2023 Squash Stringing Review
2023 was another big year of stringing for me, with a few tournaments dotted about, including the wonderful Optasia PSA in Wimbledon where I strung rackets for the likes of Karim Abdul Gawad, Mazen Hesham, Baptiste Masotti and, of course, the Beast himself, Mo Elshorbagy! I also strung and customised rackets for some of the top men and women in the world - always a privilege. Here's a little bit of data in my annual end of year review...
The most surprising stat for me this year is that 36% of restrings were for rackets with worn string beds, as opposed to breakages (41%). This is a marked increase from previous years (20% last year), perhaps indicative of players taking more of an interest in performance rather than just replacing when broken. Tension starts to drop the minute the final knot is tied and the racket is taken off the machine, so a good string refresher is often needed before breakage.
The majority of strings that were broken were in the middle, 65%, with 18% at the head, 16% at the side and 1% at the throat (it still amazes me that mishits can occur at the throat!
15% of restrings were performed on brand new rackets, which is a 5% increase on 2022. This is encouraging as it shows that players are taking the overall racket setup more seriously. It's common for the majority of professional players to have their rackets immediately restrung, but I've seen a growing number of enthusiastic club and other competent players following suit. As we know, the strings in your racket can be just as important as the frame.
As with previous years, Tecnifibre was the string of choice with 60% of total restrings, with 305 1.20 being the most popular model. Ashaway next up with 14%, followed by Karakal with just under 12%, Head with 8% and Unsquashable with a 4% share. The remaining 2% was split between other manufacturers including Dunlop, Kirschbaum, RAB etc. The vast majority of players and pros I string for still use Tecnifibre, Ashaway and Karakal.
Tecnifibre again topped the list of rackets I strung in 2023, with 40% of rackets being from squash's top manufacturer, with Karakal and Dunlop following behind. with the mighty Carboflex variants leading the way. The new Slash range has also appeared this years and is a very popular racket. Tecnifibre rackets seem to last very well, meaning that each racket needs restringing at least a few times before finding it's way to the bin outside court 4. Some other rackets unfortunately go to the racket graveyard before they've had the opportunity to experience a decent restring.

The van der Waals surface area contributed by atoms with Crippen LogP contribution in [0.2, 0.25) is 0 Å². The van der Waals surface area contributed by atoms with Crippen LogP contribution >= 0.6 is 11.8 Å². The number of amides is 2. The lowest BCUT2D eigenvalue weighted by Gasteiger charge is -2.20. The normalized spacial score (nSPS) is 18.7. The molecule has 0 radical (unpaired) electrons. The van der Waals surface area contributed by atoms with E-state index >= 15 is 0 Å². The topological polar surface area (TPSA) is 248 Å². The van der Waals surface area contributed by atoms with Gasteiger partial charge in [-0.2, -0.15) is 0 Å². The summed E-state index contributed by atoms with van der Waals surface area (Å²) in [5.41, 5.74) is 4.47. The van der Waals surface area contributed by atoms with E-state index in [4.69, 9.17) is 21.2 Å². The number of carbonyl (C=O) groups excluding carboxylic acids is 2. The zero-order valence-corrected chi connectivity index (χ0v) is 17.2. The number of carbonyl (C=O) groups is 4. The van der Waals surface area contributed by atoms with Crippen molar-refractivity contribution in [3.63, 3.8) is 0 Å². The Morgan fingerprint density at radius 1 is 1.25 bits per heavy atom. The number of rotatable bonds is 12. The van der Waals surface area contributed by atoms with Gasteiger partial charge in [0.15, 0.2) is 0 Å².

Predictions for 2024. Well, my prediction for greater racket customisation for 2023 came true. I've spent a lot of time customising rackets! For 2024, I think more of the same as I've really noticed that squash players are starting to take their equipment as seriously (well, almost) as tennis players. I also think we'll see some more colour and flashy designs for rackets. I've got a few ideas already, which could look pretty cool!
I've also seen the trend of dropping tensions continue. It's very rare that I string any rackets above 27lbs now, with the lowest tension being 18lbs and the highest being just under 30 (for a very famous former world number 1 and current top 10 player with amazing touch - see if you can guess who it is)!. The average tension is just under 25lbs and the average gauge for string is is just under 1.19mm - so if you're every asked to string a racket with a bit of everything - string it at 25lbs, with a 1.18mm or 1.20mm string!